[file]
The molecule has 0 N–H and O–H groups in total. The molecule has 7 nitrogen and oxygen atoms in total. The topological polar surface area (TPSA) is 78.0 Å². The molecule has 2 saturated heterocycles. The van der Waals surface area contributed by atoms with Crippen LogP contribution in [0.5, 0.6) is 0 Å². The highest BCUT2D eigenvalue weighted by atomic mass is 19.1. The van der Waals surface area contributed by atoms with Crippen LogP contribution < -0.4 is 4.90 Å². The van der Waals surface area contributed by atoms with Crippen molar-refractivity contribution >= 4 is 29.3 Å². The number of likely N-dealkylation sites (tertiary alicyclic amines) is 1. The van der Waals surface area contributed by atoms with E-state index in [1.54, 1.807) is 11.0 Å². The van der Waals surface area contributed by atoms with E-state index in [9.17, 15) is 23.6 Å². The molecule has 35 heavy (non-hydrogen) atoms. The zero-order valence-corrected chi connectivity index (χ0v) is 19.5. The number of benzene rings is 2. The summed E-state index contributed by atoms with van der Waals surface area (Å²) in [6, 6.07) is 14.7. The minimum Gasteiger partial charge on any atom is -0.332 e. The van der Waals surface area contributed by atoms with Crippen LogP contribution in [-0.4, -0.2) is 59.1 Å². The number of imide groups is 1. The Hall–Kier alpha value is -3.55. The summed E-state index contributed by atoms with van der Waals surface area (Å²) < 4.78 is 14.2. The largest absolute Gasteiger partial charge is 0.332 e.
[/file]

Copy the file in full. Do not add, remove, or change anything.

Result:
The molecule has 0 N–H and O–H groups in total. The molecule has 7 nitrogen and oxygen atoms in total. The topological polar surface area (TPSA) is 78.0 Å². The molecule has 2 saturated heterocycles. The van der Waals surface area contributed by atoms with Crippen LogP contribution in [0.5, 0.6) is 0 Å². The highest BCUT2D eigenvalue weighted by atomic mass is 19.1. The van der Waals surface area contributed by atoms with Crippen LogP contribution < -0.4 is 4.90 Å². The van der Waals surface area contributed by atoms with Crippen molar-refractivity contribution >= 4 is 29.3 Å². The number of likely N-dealkylation sites (tertiary alicyclic amines) is 1. The van der Waals surface area contributed by atoms with E-state index in [1.54, 1.807) is 11.0 Å². The van der Waals surface area contributed by atoms with E-state index in [9.17, 15) is 23.6 Å². The molecule has 35 heavy (non-hydrogen) atoms. The zero-order valence-corrected chi connectivity index (χ0v) is 19.5. The number of benzene rings is 2. The summed E-state index contributed by atoms with van der Waals surface area (Å²) in [6, 6.07) is 14.7. The minimum Gasteiger partial charge on any atom is -0.332 e. The van der Waals surface area contributed by atoms with Crippen LogP contribution in [-0.4, -0.2) is 59.1 Å². The number of imide groups is 1. The Hall–Kier alpha value is -3.55. The summed E-state index contributed by atoms with van der Waals surface area (Å²) < 4.78 is 14.2. The largest absolute Gasteiger partial charge is 0.332 e.